Justice Chief Should Probe Wiretapping –
A professor of law at
the University of the Philippines said that Justice Secretary Raul
Gonzales should investigate the taped conversation allegedly involving
President Gloria Macapagal-Arroyo and an official of the Commission on
Elections (Comelec). This, said Marvic Leonen in an interview with
Bulatlat, is because Gonzales himself had admitted that there
is such a conversation by saying that the contents of the tape were
obtained by wiretapping.
BY ALEXANDER MARTIN
A professor of law at
the University of the Philippines
said that Justice Secretary Raul Gonzales should be investigating the
taped conversation allegedly involving President Gloria Macapagal-Arroyo
and an official of the Commission on Elections (Comelec) –said to be
Virgilio Garcillano. This, said Marvic Leonen in an interview with
Bulatlat over the weekend, is because Gonzales himself had
admitted that there is such a conversation by saying that the contents of
the tape were obtained by wiretapping.
Ignacio Bunye had released June 6 two CDs containing audio files of what
he said was a taped conversation between the President and a political
leader of the administration Lakas-CMD in Mindanao, southern Philippines.
One of them, Bunye said, was a version purportedly altered by the
opposition to make it appear that Macapagal-Arroyo had cheated in the 2004
Both “original” and
“tampered” have portions in which a woman – said to be Macapagal-Arroyo –
was asking a man (“Gary” in the “original” version, “Garci” in what Bunye
called the tampered version) if she would still win by a million votes.
Macapagal-Arroyo won by a million votes over her closest rival, Fernando
Days later, lawyer
Alan Paguia, counsel for deposed President Joseph Estrada, would come out
with a longer tape, and after a few days he would be followed by National
Bureau of Investigation (NBI) agent Samuel Ong who claimed to possess the
“mother of all tapes.” Ong said his source was military intelligence agent
T/Sgt. Vidal Doble, who denied this.
dismissed the content of the tapes as obtained from wiretapping.
Law declares it unlawful for any person, “not
being authorized by all the parties to any private communication or spoken
word, to tap any wire or cable, or by using any other device or
arrangement, to secretly overhear, intercept, or record such communication
or spoken word by using a device commonly known as a dictaphone or
dictagraph or dectaphone or walkie-talkie or tape recorder, or however
In the case of the
Malacañang tape, the contents were allegedly obtained by tapping mobile
phone conversations. In an e-mail to Bulatlat, Dr. Giovanni Tapang,
a physics professor at UP, explained how cellphone tapping is done:
cellphones are just radio devices, radio signals emanating from your phone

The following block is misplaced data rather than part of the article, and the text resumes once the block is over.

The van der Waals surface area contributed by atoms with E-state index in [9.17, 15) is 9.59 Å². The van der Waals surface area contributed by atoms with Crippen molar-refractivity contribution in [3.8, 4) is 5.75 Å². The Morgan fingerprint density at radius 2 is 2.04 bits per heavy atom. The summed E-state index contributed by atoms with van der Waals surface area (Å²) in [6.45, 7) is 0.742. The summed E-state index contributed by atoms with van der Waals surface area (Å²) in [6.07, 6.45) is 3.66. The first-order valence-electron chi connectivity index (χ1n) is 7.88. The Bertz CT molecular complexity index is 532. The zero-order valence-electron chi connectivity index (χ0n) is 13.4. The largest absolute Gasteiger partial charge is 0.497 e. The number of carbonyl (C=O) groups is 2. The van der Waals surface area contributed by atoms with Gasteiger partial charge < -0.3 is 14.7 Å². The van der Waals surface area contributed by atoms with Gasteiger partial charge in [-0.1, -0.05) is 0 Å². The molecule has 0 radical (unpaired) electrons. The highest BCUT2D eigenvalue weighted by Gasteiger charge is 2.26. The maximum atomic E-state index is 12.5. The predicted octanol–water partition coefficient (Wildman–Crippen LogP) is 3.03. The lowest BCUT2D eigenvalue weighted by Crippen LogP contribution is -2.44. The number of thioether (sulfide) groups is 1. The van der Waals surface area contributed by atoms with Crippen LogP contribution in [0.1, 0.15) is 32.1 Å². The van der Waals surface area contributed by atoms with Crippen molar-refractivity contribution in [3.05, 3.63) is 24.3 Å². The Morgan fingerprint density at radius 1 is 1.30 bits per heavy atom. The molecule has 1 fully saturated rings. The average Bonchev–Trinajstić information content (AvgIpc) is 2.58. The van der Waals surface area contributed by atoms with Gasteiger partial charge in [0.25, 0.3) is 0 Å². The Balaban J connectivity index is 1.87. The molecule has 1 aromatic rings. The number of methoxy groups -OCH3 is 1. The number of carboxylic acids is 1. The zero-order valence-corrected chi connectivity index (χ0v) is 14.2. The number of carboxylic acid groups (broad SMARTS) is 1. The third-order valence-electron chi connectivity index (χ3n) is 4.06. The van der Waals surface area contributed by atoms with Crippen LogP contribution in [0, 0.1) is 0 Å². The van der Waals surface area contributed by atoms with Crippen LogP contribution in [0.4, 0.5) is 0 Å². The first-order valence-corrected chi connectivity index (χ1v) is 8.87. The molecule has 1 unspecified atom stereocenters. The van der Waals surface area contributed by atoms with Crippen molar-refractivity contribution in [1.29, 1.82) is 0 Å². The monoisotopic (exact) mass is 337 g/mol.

can be received and recorded just like any other radio device. It is true
that signals from digital GSM phones are encrypted as the phone companies
say but these signals can still be decrypted off-line with a computer and
enough time. Essentially these are what the expensive equipment do.
”Of course the task of the wiretapper becomes easier if they have access
to the phone companies. Or to your phone.”
Admissible or not
Former Army Capt.
Rene Jarque, who used to head the military’s Psychological Operations
Department, declined to comment when asked whether the Intelligence
Service of the Armed Forces of the Philippines (ISAFP) indeed taps
But Jarque, who is
also a convenor of the broad Action against Corruption and Tyranny Now!
(ACT Now), chose to comment on the issue’s legal and political aspects. “Legally,
the wiretapped conversations are inadmissible as evidence (as in our
system, conviction can only happen if there is admissible testimony,
documentary or physical evidence),” he said, “but what happens now that it
is out and people are aware. You know the crime was committed but the
evidence precludes conviction.”
But according to
Leonen, who is also a convenor of the recently-launched Movement of
Concerned Citizens for Civil Liberties (MCCCL), it has yet to be proven
whether the contents of the tape were indeed obtained by wiretapping.
Sorsogon Rep. Francis Escudero, House Minority Leader, expressed a similar
view June 17 in an interview over GMA-7.
Leonen also said that
the issue goes beyond the Anti-Wiretapping Law. “Gonzales says there was
wiretapping,” he pointed out. “If there was no wiretapping, the
conversation would be fictitious. He is putting himself into a corner. If
he says there was wiretapping, it means there was communication between
whoever is the woman on the tape and the man.”
“Why doesn’t he
investigate the conversation?” asked Leonen, who also serves as legal
counsel of the University of the Philippines.
likewise, should order Gonzales to investigate the contents of the tape
and persuade both houses of Congress to do so, Leonen said. “Regardless of
legality, she is obliged to explain the issues related to allegations
against her because she is the president of the Republic of the
Philippines,” Leonen explained.
As regards Gonzales,
Leonen had this to say: “It is not right for the secretary of justice to
act as the president’s lawyer. The
secretary of justice is a public official, our lawyer that is supposed to
take care of the interest of the state. He is not Macapagal-Arroyo’s
Asked whether he
thought there was already a betrayal of public trust with the way
Macapagal-Arroyo and her allies have been handling the issue, Leonen said:
“I cannot say that yet, but as far as I’m concerned, my president
disappointed me. Her allies in Congress have disappointed me. There is no
serious investigation to find out the contents of the tape, if they are
authentic. The only group that can do that is government.”
Betrayal of public
trust is an impeachable offense under the 1987 Constitution. Bulatlat
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© 2004 Bulatlat
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